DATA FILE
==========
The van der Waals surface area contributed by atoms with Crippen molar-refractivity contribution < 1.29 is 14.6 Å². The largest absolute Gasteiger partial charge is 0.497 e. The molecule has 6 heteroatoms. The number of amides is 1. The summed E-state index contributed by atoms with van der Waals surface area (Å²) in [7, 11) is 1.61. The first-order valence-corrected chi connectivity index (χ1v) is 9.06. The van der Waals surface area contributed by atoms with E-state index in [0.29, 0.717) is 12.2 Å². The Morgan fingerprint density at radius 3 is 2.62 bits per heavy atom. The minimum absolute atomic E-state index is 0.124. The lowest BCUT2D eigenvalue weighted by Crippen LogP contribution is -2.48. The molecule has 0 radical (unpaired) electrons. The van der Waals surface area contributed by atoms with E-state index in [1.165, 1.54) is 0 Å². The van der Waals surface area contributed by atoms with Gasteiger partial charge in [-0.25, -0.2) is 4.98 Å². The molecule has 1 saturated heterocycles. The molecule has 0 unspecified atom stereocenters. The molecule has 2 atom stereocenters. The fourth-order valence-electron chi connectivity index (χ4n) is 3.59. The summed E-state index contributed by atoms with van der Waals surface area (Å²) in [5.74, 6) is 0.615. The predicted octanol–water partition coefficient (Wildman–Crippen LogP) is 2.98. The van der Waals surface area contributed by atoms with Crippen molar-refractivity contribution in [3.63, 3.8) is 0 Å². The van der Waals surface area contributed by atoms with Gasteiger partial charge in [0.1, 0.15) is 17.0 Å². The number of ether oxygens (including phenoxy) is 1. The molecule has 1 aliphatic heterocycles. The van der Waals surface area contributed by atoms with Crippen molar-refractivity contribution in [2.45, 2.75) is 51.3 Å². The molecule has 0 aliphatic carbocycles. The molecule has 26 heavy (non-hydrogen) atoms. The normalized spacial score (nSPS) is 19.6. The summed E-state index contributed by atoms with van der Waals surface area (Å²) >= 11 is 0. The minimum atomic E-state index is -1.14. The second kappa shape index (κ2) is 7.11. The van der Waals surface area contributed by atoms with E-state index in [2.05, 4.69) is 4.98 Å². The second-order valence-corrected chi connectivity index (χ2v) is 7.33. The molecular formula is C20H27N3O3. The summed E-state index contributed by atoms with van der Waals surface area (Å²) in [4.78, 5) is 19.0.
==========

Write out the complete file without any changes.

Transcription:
The van der Waals surface area contributed by atoms with Crippen molar-refractivity contribution < 1.29 is 14.6 Å². The largest absolute Gasteiger partial charge is 0.497 e. The molecule has 6 heteroatoms. The number of amides is 1. The summed E-state index contributed by atoms with van der Waals surface area (Å²) in [7, 11) is 1.61. The first-order valence-corrected chi connectivity index (χ1v) is 9.06. The van der Waals surface area contributed by atoms with E-state index in [0.29, 0.717) is 12.2 Å². The Morgan fingerprint density at radius 3 is 2.62 bits per heavy atom. The minimum absolute atomic E-state index is 0.124. The lowest BCUT2D eigenvalue weighted by Crippen LogP contribution is -2.48. The molecule has 0 radical (unpaired) electrons. The van der Waals surface area contributed by atoms with E-state index in [1.165, 1.54) is 0 Å². The van der Waals surface area contributed by atoms with Gasteiger partial charge in [-0.25, -0.2) is 4.98 Å². The molecule has 1 saturated heterocycles. The molecule has 0 unspecified atom stereocenters. The molecule has 2 atom stereocenters. The fourth-order valence-electron chi connectivity index (χ4n) is 3.59. The summed E-state index contributed by atoms with van der Waals surface area (Å²) in [5.74, 6) is 0.615. The predicted octanol–water partition coefficient (Wildman–Crippen LogP) is 2.98. The van der Waals surface area contributed by atoms with Crippen molar-refractivity contribution in [3.63, 3.8) is 0 Å². The van der Waals surface area contributed by atoms with Gasteiger partial charge in [0.1, 0.15) is 17.0 Å². The number of ether oxygens (including phenoxy) is 1. The molecule has 1 aliphatic heterocycles. The van der Waals surface area contributed by atoms with Crippen molar-refractivity contribution in [2.45, 2.75) is 51.3 Å². The molecule has 0 aliphatic carbocycles. The molecule has 26 heavy (non-hydrogen) atoms. The normalized spacial score (nSPS) is 19.6. The summed E-state index contributed by atoms with van der Waals surface area (Å²) >= 11 is 0. The minimum atomic E-state index is -1.14. The second kappa shape index (κ2) is 7.11. The van der Waals surface area contributed by atoms with E-state index in [2.05, 4.69) is 4.98 Å². The second-order valence-corrected chi connectivity index (χ2v) is 7.33. The molecular formula is C20H27N3O3. The summed E-state index contributed by atoms with van der Waals surface area (Å²) in [4.78, 5) is 19.0.